Glacialis, the Blue Fulmar, flies south
by Lydia Harris
She hears dogs in the storm,
she’s come to her ledge
you can hear her heart beat
through rotting flesh
through the oil slick.
She is half blue.
She fell through the east wind.
Just the touch of a feather,
a tap from her splayed feet
in the language of home,
is a shaft of light.
She says, Try me with salt water,
the weather in Greenland is colder.
I say, Show me your webbed feet
let me wrap my hands round your rib cage.
She squats on the table.
Open your wings, I plead,
spread the blue of you,
fly to the sink and back
land on my head
ruffle your beak through my hair,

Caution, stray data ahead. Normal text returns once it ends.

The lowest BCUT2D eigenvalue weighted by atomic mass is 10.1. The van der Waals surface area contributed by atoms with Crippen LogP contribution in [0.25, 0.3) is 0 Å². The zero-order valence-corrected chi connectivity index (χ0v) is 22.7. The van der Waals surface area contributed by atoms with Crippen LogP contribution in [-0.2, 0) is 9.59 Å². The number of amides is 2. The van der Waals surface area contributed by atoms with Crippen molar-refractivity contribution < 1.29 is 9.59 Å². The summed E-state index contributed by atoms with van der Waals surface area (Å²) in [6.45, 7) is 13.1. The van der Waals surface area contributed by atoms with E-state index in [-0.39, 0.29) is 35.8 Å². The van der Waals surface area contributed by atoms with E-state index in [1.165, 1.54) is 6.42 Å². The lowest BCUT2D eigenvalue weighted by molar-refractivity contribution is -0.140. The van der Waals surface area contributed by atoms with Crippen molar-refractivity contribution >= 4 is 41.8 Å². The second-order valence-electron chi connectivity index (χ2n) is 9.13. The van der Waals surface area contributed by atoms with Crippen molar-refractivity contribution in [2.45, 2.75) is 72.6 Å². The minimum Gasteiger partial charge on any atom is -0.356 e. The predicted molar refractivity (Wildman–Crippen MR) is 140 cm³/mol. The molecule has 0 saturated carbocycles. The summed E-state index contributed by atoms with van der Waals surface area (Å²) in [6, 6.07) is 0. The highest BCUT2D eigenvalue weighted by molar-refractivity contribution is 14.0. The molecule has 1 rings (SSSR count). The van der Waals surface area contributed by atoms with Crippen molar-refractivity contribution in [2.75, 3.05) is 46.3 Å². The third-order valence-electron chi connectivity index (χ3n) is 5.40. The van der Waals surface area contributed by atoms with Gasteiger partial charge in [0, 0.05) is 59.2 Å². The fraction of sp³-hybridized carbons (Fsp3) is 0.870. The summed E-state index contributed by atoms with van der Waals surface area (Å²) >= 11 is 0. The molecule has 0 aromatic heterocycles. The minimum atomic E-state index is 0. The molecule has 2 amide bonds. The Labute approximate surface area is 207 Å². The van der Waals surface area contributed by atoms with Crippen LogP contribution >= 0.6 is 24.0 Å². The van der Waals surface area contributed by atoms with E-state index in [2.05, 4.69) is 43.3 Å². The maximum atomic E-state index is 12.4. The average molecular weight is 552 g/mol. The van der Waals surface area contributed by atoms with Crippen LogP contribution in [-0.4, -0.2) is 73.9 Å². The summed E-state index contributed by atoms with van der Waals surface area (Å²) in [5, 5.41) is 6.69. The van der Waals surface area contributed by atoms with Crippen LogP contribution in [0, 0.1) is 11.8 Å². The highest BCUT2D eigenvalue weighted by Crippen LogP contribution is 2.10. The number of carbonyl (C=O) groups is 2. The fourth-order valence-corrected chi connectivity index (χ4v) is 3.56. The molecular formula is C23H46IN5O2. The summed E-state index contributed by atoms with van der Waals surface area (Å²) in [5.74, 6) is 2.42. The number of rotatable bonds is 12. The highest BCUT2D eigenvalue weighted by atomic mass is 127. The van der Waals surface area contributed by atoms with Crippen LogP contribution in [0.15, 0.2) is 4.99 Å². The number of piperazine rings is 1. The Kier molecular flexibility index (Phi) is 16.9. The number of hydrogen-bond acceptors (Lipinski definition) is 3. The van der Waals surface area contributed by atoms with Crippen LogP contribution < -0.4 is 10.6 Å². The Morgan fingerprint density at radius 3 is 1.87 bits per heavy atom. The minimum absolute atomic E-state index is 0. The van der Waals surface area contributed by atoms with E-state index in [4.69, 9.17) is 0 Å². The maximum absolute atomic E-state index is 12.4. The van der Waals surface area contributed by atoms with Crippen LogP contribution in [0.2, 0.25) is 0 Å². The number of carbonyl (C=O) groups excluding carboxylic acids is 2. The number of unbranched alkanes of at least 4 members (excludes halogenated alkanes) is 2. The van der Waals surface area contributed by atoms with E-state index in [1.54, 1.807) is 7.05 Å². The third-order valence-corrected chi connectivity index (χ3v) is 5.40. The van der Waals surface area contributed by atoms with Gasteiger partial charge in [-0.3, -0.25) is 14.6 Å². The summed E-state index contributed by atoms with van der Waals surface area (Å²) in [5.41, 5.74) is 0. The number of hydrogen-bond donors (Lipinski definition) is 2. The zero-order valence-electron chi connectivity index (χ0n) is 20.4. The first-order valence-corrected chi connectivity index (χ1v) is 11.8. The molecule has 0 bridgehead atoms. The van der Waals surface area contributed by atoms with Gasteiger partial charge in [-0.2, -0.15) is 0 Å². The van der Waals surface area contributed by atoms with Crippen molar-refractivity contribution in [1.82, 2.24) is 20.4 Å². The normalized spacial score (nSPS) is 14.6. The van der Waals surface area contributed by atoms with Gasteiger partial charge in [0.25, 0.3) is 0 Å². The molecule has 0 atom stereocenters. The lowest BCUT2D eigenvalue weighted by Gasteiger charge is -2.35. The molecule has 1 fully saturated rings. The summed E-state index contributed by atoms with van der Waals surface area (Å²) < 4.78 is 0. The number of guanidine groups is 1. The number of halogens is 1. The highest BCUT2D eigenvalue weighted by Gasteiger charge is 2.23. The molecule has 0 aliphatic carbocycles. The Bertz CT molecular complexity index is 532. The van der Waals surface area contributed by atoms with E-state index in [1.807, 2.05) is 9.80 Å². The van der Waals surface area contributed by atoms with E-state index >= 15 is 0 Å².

lower your wings either side of my head,
let me hear your breath.
She roosts on the altar of the Ladykirk,
at watch, she ices each stone with her stare,
at dream, she sees the light of snow.
She receives the first inkling of spring,
her wings slide into cloud,
her flight path is a willow in the west wind.
Between breast and wing
her grey heart pushes
towards the sky
Propelled by air
she sails through
a tangle of cloud.
She fears blind-eye,
her feathers sleeched,
she fears the drowning,
her ledge iced, her chick
Enter her dusk, her blue cloud,
share her miles, her air streamed,
the gust which carries her,
her ghost-glide to where
the cuttles have gone.
She returns to last year’s flag in the roof,
knows it by smell, by light, by over and under,
by the tide, the eye of the flounder.
She knows homecoming in her down,
in the flexed tendons of her legs
and the flow of blood through her.
She follows the sun and the moon
with the point of her yellow bill.
The film in her brain loops hatchlings,
(she’s been here before) on the wing,
taking off, settling down. The lichens’ crust
on the ledge is home.